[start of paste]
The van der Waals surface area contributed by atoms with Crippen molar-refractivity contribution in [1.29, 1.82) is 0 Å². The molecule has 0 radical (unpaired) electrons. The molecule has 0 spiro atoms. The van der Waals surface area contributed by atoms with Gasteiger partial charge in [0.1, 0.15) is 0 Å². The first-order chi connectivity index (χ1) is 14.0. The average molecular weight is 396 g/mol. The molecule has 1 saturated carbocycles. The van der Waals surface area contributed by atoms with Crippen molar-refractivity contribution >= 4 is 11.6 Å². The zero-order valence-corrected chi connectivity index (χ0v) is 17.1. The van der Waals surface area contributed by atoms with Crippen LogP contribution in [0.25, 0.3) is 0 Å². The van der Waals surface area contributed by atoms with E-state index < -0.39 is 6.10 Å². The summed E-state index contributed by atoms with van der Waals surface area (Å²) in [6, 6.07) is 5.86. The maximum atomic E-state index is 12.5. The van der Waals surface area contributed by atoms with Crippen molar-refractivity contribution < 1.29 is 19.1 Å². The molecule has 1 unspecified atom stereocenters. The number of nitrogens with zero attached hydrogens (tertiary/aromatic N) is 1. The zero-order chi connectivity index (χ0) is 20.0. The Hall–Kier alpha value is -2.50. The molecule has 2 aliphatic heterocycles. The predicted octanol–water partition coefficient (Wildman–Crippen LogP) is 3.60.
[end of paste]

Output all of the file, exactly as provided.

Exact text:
The van der Waals surface area contributed by atoms with Crippen molar-refractivity contribution in [1.29, 1.82) is 0 Å². The molecule has 0 radical (unpaired) electrons. The molecule has 0 spiro atoms. The van der Waals surface area contributed by atoms with Gasteiger partial charge in [0.1, 0.15) is 0 Å². The first-order chi connectivity index (χ1) is 14.0. The average molecular weight is 396 g/mol. The molecule has 1 saturated carbocycles. The van der Waals surface area contributed by atoms with Crippen molar-refractivity contribution >= 4 is 11.6 Å². The zero-order valence-corrected chi connectivity index (χ0v) is 17.1. The van der Waals surface area contributed by atoms with Crippen LogP contribution in [0.25, 0.3) is 0 Å². The van der Waals surface area contributed by atoms with E-state index < -0.39 is 6.10 Å². The summed E-state index contributed by atoms with van der Waals surface area (Å²) in [6, 6.07) is 5.86. The maximum atomic E-state index is 12.5. The van der Waals surface area contributed by atoms with Crippen molar-refractivity contribution < 1.29 is 19.1 Å². The molecule has 1 unspecified atom stereocenters. The number of nitrogens with zero attached hydrogens (tertiary/aromatic N) is 1. The zero-order chi connectivity index (χ0) is 20.0. The Hall–Kier alpha value is -2.50. The molecule has 2 aliphatic heterocycles. The predicted octanol–water partition coefficient (Wildman–Crippen LogP) is 3.60.